Ariel tricycle

Anything about Ariels
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Vincent.vanGinneke
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Postby Vincent.vanGinneke » Sun Jan 26, 2014 4:42 pm

Apart from Steven's somewhat odd proposal to Adrie to come and look at his new tent during the rally, (or perhaps I also misinterpeted that one too) ,
I completely missed the point where / when / why the mention of a watercooled Ariel 2 - 1/4 came into this topic.

Can someone enlighten me please ?

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Re: Ariel tricycle

Postby leon.mitchell » Mon Jan 27, 2014 2:25 am

I did some more reading on the photo and the trial last evening. Very interesting. The photo was taken at Whitehall, London, 6.45 PM 12th May 1900, as the competitors returned home from the Trial. On seeing a better copy of the photo, it's clear that the second car is not another Panhard but a Napier, said to be the very first, which is surrounded by a who's who of the early British motoring industry, including Harvey du Cros Jnr. It was driven by S. F. Edge (an Australian) in the Trial. Anyone interested in the trial could seek out the book "Thousand Mile Trial" by Elizabeth Bennett.

Below are images of the Ariel Tricycle, the Ariel Tricycle and Whippett Attachment, and the Ariel Quadricycle.

Leon
Attachments
ariel-quad-1000-miles-trial.jpg
c1900 Ariel Quadricycle
ariel-whippet-1000-miles-trial.jpg
c1900 Ariel Tricycle, with Whippett Attachment, 1000 Miles Trial
ariel-tricycle-1000-miles-trial.jpg
c1900 Ariel Tricycle, 1000 Miles Trial

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adrie.degraaff
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Re: Ariel tricycle

Postby adrie.degraaff » Mon Jan 27, 2014 8:56 am

Vincent.vanGinneke wrote:I completely missed the point where / when / why the mention of a watercooled Ariel 2 - 1/4 came into this topic.

Leon Mitchell has given a date to the picture so all watercooled engines are later, I think even as late as Aug. 1903.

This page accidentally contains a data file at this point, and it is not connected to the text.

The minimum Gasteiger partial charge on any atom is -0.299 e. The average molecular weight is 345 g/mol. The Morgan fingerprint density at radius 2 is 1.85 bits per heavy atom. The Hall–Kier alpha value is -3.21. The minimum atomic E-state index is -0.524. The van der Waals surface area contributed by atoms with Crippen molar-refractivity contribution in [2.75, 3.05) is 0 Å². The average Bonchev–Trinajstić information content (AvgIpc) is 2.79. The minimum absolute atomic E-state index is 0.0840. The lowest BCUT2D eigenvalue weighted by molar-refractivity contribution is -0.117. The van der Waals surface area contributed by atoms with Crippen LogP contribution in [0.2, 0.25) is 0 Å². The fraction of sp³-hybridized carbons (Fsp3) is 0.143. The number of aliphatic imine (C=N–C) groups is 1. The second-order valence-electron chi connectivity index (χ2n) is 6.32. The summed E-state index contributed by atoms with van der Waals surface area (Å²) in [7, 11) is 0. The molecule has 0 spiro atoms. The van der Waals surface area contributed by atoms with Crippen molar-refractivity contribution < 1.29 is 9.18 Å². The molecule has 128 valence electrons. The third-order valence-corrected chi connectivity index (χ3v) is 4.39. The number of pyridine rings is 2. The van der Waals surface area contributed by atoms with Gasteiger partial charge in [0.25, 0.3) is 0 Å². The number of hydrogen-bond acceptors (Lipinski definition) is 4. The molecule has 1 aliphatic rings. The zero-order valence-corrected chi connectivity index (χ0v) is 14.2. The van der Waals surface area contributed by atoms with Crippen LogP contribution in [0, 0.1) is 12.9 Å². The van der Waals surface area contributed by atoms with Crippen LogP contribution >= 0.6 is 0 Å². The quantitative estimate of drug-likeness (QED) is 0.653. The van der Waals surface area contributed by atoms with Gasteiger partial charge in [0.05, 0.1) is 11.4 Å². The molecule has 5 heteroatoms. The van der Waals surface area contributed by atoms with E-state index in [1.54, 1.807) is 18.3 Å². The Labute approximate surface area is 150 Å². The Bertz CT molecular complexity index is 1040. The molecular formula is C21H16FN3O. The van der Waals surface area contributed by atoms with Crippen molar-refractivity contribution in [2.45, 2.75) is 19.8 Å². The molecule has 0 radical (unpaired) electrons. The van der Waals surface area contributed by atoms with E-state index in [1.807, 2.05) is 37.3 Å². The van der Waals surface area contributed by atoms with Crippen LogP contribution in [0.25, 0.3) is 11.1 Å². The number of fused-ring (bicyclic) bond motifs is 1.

Thank you Leon for these nice pictures.

I can see now if I made restoration mistakes and there are no Ariel gears or free engine yet on the tricycles on this date so I don't have to make it.
Also the gear connecting holes in my crankcase are made later as in experimenting.

In the first "The Motorcycle" of March 1903 is a racing picture of that same bearded man on a big tricycle competing against a OHV v4 from France.

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Re: Ariel tricycle

Postby adrie.degraaff » Mon Jan 27, 2014 1:00 pm

leon.mitchell wrote:Below are images of the Ariel Tricycle, the Ariel Tricycle and Whippett Attachment, and the Ariel Quadricycle.

After a good look, there is only the quadricycle and the Whippett machine before and after the run.
I can't find a thelltale to know if there is an aluminium crankcase on one of them.
The quadricycle has the new (1900) tank badge but no gears so they came later.

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Re: Ariel tricycle

Postby leon.mitchell » Mon Jan 27, 2014 10:19 pm

Well spotted! I should have recognised the leather tote bags strapped to the handlebars of the attachment. The bottom photo labelled "tricycle" in fact shows the Tricycle + attachment at the end of the trial. This photo is just a detail from a better copy of the photo that begun the thread.

Both the Quad (No. 3 in the trial) and the Tricycle + Attachment (No. 4) were amongst the "Trade Entries", so these machine could be expected to be close to latest specification for 1900. The Quad was entered by "Ariel Motor Co., Birmingham" and driven by well-known Ariel identity J. W. Stocks. The tricycle + attachment was entered by "Ariel Motor Tricycle, 15A Baker St, London" (not far from 221B Baker St!!!), no doubt a distributor or agent.